Sweet Justice that the Amendment to the Constitution granting full citizenship rights to former slaves, which yesteryear’s Republicans passed, and is stoutly opposed by todays perverted version of Republicans who wish they could repeal it.
This time from modern day Republicans bent on destroying the country.
Growing increasingly pessimistic about the prospects for a deal that would raise the debt ceiling, Democratic senators are revisiting a solution to the crisis that rests on a simple proposition: The debt ceiling itself is unconstitutional.
“The validity of the public debt of the United States, authorized by law… shall not be questioned,” reads the 14th Amendment.
“This is an issue that’s been raised in some private debate between senators as to whether in fact we can default, or whether that provision of the Constitution can be held up as preventing default,” Sen. Chris Coons (D-Del.), an attorney, told The Huffington Post Tuesday. “I don’t think, as of a couple weeks ago, when this was first raised, it was seen as a pressing option. But I’ll tell you that it’s going to get a pretty strong second look as a way of saying, ‘Is there some way to save us from ourselves?'”
By declaring the debt ceiling unconstitutional, the White House could continue to meet its financial obligations, leaving Tea Party-backed Republicans in the difficult position of arguing against the plain wording of the Constitution. Bipartisan negotiators are debating the size of the cuts, now in the trillions, that will come along with raising the debt ceiling.
Sen. Patty Murray (D-Wash.), head of the Democratic Senatorial Campaign Committee, said that the constitutional solution puts the question in its proper context — that the debate is over paying past debts, not over future spending.
“The way everybody talks about this is that we need to raise the debt ceiling. What we’re really saying is, ‘We have to pay our bills,'” Murray said. The 14th Amendment approach is “fascinating,” she added.
The White House referred questions on the constitutionality of the debt ceiling to the Treasury Department. Treasury declined to comment…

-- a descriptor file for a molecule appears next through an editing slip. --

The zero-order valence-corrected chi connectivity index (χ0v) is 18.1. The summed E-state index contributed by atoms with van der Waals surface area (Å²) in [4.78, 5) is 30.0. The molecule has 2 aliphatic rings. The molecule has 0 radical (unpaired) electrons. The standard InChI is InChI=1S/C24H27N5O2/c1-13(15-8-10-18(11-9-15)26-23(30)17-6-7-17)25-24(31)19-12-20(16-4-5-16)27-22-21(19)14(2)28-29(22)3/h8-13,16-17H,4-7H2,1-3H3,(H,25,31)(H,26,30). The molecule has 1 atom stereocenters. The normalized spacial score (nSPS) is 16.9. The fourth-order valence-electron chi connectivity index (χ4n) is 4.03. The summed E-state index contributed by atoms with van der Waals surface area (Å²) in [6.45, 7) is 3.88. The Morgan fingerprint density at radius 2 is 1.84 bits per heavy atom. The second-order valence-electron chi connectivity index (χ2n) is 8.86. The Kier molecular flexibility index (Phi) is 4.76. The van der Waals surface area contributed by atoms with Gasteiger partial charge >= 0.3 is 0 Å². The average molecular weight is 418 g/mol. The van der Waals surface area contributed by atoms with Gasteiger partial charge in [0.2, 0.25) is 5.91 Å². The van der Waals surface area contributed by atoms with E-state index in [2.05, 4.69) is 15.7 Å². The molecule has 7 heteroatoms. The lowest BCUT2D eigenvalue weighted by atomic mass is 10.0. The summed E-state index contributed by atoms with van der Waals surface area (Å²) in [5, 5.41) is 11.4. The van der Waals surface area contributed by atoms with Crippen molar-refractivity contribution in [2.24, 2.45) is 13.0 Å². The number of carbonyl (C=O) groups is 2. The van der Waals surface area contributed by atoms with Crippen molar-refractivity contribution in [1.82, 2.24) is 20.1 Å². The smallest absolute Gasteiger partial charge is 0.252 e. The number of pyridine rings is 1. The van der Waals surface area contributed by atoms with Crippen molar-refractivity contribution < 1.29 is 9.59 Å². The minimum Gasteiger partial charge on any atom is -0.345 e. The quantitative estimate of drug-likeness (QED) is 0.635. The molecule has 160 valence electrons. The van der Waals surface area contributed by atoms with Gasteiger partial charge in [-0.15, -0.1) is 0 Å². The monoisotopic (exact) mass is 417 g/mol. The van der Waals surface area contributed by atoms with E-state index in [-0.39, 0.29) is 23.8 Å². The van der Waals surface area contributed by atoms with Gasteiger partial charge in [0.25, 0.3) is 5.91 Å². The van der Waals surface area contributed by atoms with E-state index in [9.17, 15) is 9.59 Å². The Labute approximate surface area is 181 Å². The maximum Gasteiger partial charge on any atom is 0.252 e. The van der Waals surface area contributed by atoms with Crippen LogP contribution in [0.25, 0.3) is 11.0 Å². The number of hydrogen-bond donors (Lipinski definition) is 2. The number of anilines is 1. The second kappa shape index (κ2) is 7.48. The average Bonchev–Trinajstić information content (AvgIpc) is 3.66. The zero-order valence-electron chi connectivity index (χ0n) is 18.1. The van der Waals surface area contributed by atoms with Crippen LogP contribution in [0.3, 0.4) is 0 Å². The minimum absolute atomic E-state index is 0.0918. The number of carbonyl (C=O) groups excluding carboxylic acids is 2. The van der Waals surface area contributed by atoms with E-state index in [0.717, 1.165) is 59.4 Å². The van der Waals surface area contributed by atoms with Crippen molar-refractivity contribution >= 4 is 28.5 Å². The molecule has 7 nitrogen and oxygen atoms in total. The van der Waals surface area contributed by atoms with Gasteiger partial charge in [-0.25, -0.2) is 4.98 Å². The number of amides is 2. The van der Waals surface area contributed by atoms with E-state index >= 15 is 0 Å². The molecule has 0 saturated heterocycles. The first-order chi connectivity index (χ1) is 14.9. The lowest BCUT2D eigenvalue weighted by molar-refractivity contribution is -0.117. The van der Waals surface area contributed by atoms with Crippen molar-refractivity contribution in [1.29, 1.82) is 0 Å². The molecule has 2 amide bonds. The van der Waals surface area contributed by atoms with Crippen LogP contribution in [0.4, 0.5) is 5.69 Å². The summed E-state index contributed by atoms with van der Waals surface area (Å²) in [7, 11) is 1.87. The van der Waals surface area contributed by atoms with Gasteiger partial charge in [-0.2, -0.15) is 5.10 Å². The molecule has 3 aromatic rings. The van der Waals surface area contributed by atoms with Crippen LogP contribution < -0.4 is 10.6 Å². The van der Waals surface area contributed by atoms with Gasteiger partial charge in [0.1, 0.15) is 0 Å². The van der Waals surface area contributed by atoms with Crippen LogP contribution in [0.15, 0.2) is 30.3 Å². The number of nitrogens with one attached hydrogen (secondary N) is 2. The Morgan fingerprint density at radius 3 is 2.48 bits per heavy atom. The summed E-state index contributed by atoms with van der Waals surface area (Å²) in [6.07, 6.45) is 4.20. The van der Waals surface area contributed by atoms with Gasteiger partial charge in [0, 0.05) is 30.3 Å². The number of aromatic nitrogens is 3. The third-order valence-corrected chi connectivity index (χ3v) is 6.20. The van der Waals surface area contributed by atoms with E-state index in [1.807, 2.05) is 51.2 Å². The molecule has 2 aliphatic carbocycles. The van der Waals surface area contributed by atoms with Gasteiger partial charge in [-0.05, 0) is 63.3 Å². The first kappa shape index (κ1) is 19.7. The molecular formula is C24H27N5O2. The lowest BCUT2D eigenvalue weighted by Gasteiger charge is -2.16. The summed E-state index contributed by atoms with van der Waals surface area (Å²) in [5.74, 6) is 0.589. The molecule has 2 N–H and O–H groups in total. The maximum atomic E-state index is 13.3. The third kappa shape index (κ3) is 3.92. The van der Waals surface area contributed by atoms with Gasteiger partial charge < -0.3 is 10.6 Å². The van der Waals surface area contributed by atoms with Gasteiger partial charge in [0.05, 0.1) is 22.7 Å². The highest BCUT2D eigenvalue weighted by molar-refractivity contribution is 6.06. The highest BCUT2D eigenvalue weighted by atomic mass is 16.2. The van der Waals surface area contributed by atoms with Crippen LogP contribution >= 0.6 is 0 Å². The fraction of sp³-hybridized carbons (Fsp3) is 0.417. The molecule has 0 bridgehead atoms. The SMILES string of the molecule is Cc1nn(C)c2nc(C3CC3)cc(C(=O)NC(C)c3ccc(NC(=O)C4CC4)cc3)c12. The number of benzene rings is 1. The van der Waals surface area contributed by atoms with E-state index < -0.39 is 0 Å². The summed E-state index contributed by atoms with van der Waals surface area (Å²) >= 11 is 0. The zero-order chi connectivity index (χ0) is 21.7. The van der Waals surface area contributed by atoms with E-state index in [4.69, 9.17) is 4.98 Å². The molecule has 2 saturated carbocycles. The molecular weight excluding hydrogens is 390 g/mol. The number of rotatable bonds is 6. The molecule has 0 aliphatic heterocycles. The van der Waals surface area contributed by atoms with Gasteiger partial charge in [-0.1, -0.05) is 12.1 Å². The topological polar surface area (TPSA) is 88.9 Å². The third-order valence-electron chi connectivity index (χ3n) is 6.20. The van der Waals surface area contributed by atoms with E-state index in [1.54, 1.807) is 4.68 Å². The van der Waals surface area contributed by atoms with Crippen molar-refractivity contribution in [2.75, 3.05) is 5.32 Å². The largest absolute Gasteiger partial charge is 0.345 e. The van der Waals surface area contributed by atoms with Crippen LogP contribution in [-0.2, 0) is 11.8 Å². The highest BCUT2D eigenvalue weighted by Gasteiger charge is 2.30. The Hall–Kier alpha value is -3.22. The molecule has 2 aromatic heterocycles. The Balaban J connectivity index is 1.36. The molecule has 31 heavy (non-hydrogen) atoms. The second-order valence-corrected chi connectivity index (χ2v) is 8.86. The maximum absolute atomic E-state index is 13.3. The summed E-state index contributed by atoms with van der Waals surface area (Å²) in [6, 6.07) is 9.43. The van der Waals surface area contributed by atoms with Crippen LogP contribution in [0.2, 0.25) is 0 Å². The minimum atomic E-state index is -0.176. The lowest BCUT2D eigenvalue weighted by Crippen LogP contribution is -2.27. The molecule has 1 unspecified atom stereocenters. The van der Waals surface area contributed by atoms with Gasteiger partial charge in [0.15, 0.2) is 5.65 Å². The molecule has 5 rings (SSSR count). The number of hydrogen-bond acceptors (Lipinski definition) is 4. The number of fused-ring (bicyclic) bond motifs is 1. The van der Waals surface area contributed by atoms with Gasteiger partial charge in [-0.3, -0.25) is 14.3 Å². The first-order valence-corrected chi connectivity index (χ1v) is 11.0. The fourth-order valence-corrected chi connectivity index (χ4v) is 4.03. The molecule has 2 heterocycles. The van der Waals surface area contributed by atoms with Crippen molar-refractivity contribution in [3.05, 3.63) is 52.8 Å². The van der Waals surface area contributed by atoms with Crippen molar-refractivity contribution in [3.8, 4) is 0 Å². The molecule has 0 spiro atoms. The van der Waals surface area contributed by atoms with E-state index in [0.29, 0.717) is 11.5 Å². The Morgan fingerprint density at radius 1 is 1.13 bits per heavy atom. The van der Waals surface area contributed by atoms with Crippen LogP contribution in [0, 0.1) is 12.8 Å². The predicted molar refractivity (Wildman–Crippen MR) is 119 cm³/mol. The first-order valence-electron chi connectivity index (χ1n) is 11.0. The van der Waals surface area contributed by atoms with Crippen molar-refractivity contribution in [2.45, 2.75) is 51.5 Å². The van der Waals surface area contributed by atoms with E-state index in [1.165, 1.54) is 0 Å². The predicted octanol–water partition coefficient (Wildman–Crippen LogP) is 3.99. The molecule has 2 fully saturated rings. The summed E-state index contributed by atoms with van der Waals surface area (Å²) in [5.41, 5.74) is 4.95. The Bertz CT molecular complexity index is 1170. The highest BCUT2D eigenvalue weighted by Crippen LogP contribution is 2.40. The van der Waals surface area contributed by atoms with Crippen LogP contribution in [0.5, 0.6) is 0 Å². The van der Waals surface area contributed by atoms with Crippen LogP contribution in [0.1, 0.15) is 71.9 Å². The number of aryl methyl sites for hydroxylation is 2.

The 14th Amendment became law in the wake of the Civil War, pushed by a Republican Congress eager to extend citizenship rights to freed slaves. But it also included a section dealing with federal debt: The government wanted to make clear to the market that even though loans to the Confederacy would not be paid back, any loans made to the U.S. government were still good.
In 1935, the Supreme Court held that despite the Civil War context, the amendment clearly referred to all federal debt.
“While [the 14th Amendment] was undoubtedly inspired by the desire to put beyond question the obligations of the government issued during the Civil War, its language indicates a broader connotation,” the majority wrote in Perry v. U.S. “We regard it as confirmatory of a fundamental principle which applies as well to the government bonds in question, and to others duly authorized by the Congress as to those issued before the amendment was adopted. Nor can we perceive any reason for not considering the expression ‘the validity of the public debt’ as embracing whatever concerns the integrity of the public obligations.”
The law at issue, which tried to override the validity of a bond offering, “went beyond the congressional power,” the Court ruled, setting a precedent that has not been overturned.
Because the government borrows based on its full faith, Congress doesn’t have the authority to undermine that confidence by reneging on its obligation to its lenders, the ruling declared.
“To say that the Congress may withdraw or ignore that pledge is to assume that the Constitution contemplates a vain promise; a pledge having no other sanction than the pleasure and convenience of the pledgor,” reads the opinion, delivered by Chief Justice Charles Evans Hughes. “This Court has given no sanction to such a conception of the obligations of our government.”
President Barack Obama, who taught constitutional law, hasn’t been afraid to assert executive authority. Most recently, he issued what amounted to a legal analysis defending the White House position that the military’s operations in Libya were not in violation of the War Powers Act…